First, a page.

I chose an old Instax camera as the donor for this project is because it includes some parts that would otherwise be very hard to fabricate. In particular, the film developing and ejection mechanism needs to remain completely light tight, while guiding the exposed sheet of film through a set of rollers and out of the camera. It may be possible to 3D print something like this but why bother when used Instax cameras can be found very cheaply in charity shops (US: thrift stores) and auction sites. I found this one being sold for a few pounds for spares or repair. It turned out the only problem was slight corrosion on the battery terminals. A quick scrub with some contact cleaner and an old toothbrush got everything working again. I shot a pack of film just to confirm the main mechanical parts were functioning reliably.
Initially I hoped to retain as much of the original functionality of the camera as possible. Obviously the film handling mech would be essential but I would have liked the exposure counter to remain functional and perhaps the flash too. This proved difficult. All functions are controlled by a small microcontroller, including the flash and film handling mechanism. At power up the microcontroller starts the motor to extend the lens assembly and waits for a pair of switch contacts in the lens to close, indicating that the lens is fully extended. The timing is quite critical and results in an error if not perfect - this renders the camera unusable until it is restarted. The flash is fully metered and surprisingly complex given how basic the rest of the camera is. However, it turns out the accurate flash is quite important given the characteristics of the film - more on this later. Unfortunately both the flash driver and exposure counter are integrated with the microcontroller and so some significant reverse engineering would be required to retain them.
Making use of the film ejection system was much simpler. Film is ejected from the cartridge by a small lever which pushes the top sheet of film just far enough out of the cartridge for it to be grabbed by the metal rollers. The sheet then passes through the rollers which squeeze the developing chemicals out of the pouch and across the film as it exits through a set of flaps in the top of the camera. The whole thing is driven by a single motor which also drives the lens: the motor spins one way to drive the lens and the other way to drive the eject mech and a ratchet and cam arrangement direct the torque accordingly. A limit switch closes when the eject cycle starts and opens as soon as it completes. It was therefore very straightforward to wire an NO push button switch in parallel with the limit switch, in series with the motor to create a rudimentary eject control. Pushing the button starts the motor which immediately closes the limit switch - this keeps the motor running until the film has been rolled and fully ejected then cuts the power.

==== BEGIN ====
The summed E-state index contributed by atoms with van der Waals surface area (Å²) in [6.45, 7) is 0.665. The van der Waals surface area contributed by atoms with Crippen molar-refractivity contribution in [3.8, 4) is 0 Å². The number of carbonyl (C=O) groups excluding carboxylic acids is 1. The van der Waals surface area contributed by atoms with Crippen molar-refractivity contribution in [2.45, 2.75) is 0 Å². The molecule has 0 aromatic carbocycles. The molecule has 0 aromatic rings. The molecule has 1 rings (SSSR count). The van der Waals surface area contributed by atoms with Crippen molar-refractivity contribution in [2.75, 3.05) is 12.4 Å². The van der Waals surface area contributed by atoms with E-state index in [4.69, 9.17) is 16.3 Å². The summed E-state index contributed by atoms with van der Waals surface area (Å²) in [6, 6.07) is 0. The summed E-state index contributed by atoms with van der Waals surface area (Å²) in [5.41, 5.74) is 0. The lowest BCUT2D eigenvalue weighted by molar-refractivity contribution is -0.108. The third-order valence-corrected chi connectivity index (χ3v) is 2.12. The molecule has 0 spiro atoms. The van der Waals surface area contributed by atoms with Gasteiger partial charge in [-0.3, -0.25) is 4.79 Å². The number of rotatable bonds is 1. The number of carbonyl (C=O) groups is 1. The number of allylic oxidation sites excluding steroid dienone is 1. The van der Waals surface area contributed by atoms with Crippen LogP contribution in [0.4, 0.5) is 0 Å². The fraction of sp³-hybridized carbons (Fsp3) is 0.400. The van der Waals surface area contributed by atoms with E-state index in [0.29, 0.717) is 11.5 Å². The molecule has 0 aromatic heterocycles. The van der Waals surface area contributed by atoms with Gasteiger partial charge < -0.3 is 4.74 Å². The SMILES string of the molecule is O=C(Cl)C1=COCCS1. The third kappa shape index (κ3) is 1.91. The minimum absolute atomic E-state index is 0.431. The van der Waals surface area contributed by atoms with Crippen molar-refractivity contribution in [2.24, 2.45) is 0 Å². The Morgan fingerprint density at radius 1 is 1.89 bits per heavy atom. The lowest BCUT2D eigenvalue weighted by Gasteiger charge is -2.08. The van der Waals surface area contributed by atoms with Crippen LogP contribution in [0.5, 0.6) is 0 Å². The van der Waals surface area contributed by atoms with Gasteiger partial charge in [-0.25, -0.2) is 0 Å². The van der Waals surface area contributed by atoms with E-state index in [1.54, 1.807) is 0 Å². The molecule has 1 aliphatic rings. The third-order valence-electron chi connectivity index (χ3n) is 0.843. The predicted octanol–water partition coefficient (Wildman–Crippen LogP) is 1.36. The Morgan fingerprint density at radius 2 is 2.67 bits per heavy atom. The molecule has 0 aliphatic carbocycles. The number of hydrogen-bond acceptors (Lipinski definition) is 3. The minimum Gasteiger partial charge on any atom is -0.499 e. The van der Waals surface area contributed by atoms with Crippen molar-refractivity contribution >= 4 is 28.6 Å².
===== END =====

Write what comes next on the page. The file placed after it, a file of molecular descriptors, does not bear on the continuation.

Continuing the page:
The camera's existing conductive rubber type shutter button wasn't really suitable for switching the motor so I substituted in a sub-miniature tactile switch in the original position. This saved drilling any unnecessary holes in camera and risking light leaks and is very convenient in use, provided I remember that the "shutter" button now only ejects the film - it doesn't actually expose the film of course.
The optimum size for the pinhole depends on several factors. Intuitively a smaller pinhole seems preferable in terms of the amount of detail that can be recorded on the film. However, the smaller the pinhole, the less light reaches the film and the longer the time required for exposures. Worse still, diffraction starts to become significant which decreases the effective resolution. The Mr Pinhole website has a calculator for working out the optimum size, taking into account the distance between the pinhole and the film (often erroneously referred to as "focal length",...Read more »